Star Trek was the original social justice series. Its message has inspired many of its biggest actors to make a difference in the real world.
Over the last five decades, many Star Trek actors have embraced the series’ vision for a better future and brought that mission into the real world. Just as every show, from Star Trek: The Original Series to Star Trek: Discovery, champions that vision for a better humanity, so too have many of the franchise’s most beloved actors strived to make a difference for the future.
It’s no surprise that spending, in some cases, several years in Gene Roddenberry’s Star Trek universe, many cast and crew members sought to jump-start that level of humanitarianism, peaceful discovery, and hope in their daily lives. In fact, Star Trek as a whole has had an impact on society, from feeding the homeless to helping the first African-American woman go to space. Star Trek has always been about activism from its very beginnings; The Original Series not only featured a multi-ethnic command crew, an unheard-of sight on 1960s television screens, but it also pushed boundaries, tackling real-world issues of the day such as racism, colonialism, and sexism.
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It is that spirit of defiance and courageous activism that inspired The Original Series’ Nichelle Nichols to take her social advocacy to the next level: space. She joined NASA after the show was canceled to recruit women and minorities into their program. Her character, Uhura, pioneered a leadership role for black women on television while Nichelle Nichols did the same to help diversify NASA and ensure that, in the future, space would resemble Roddenberry’s vision in every way.
Then, years later, Star Trek: The Next Generation continued to push boundaries and ask tough questions, which inspired its star, Patrick Stewart, to push society to do more to address a personal issue to him: PTSD. As a child, Stewart had witnessed his father bring home his PTSD following World War II, creating a culture of abuse in the Stewart household. Today, Stewart dedicated his volunteerism to speaking out against violence against women and children. It is a cause very much in line with the moral compass of Captain Jean-Luc Picard.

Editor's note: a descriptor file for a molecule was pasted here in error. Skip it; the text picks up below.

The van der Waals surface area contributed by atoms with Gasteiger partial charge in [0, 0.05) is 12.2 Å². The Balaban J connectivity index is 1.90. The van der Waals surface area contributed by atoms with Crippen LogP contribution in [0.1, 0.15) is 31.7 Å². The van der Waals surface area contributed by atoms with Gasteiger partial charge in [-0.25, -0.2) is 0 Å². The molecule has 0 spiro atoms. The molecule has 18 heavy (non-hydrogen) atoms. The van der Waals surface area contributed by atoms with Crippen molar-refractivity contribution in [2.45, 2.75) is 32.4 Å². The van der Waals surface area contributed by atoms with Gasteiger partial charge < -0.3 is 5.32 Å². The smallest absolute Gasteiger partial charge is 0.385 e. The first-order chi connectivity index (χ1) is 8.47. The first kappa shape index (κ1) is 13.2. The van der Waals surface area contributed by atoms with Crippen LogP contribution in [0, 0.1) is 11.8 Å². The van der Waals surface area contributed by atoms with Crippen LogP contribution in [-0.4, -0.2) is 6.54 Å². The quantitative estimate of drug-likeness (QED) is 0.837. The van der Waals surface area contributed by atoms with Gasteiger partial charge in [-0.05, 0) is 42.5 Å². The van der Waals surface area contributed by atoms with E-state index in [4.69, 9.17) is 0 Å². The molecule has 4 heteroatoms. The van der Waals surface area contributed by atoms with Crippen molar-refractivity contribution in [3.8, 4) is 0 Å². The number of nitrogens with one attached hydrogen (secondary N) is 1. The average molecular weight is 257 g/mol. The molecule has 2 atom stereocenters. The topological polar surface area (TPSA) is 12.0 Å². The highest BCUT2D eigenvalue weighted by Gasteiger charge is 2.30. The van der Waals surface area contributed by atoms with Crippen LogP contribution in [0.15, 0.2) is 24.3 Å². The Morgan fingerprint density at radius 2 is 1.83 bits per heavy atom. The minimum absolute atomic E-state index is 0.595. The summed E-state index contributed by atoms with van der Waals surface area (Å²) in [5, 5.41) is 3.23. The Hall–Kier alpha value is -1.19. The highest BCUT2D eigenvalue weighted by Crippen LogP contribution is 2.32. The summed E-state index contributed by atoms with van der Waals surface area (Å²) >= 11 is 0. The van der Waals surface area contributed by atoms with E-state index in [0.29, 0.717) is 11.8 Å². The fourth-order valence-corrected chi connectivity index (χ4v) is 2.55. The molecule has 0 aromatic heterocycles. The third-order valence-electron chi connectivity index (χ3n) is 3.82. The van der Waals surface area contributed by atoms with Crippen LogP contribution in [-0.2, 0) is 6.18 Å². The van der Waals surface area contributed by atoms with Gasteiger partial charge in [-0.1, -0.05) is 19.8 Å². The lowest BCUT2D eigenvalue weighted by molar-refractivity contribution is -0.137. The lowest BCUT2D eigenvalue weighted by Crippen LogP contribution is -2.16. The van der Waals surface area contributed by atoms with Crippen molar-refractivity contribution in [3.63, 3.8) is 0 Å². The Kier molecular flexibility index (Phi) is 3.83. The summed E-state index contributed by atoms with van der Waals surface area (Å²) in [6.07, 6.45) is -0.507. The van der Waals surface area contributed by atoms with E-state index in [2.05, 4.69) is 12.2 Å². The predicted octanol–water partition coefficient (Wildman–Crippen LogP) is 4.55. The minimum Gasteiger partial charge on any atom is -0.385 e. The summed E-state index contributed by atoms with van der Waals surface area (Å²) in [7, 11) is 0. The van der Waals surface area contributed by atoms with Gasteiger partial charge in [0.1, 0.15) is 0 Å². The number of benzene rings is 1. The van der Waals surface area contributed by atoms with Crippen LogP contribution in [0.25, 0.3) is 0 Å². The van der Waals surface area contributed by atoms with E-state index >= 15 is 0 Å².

Most recently, a new addition to the Star Trek universe, Anthony Rapp, who plays Paul Stamets in Star Trek: Discovery, made headlines through his courageous choice to speak out about his childhood abuse at the hands of actor Kevin Spacey. The issue of sexual abuse against men has long been something held in the shadows by shame and stigma, but Rapp knew he owed it to the fans of Star Trek to demonstrate the kind of bravery inherent in Roddenberry’s vision and was inspired to speak out for the first time. He said (via Buzzfeed): “I’m feeling really awake to the moment that we’re living in, and I’m hopeful that this can make a difference.”
There are examples from every series: Armin Shimerman (Quark from Star Trek: Deep Space Nine) is a proud spokesperson for the Pancreatic Cancer Action Network; Captain Kathryn Janeway herself, Kate Mulgrew, has taken the adventurous spirit of Star Trek: Voyager into her personal life and is today an active spokesperson for Precious Paws; and Star Trek: Enterprise’s Dr. Phlox (John Billingsley) has all but put his acting career on hold to serve as the Co-Executive Director of The Hollywood Food Coalition, a non-profit dedicated to feeding the homeless of Los Angeles. As Billingsley stated in a recent interview (via StarTrek.com): “For me, Star Trek is about working together, helping each other, figuring out a constructive answer, and thinking before you act.”
Star Trek was the original social justice series and it has always asked its characters to boldly go where no one has gone before. Today, many of its actors have strived to continue that mission, ensuring Roddenberry’s vision for a more enlightened humanity into the 21st century and beyond.
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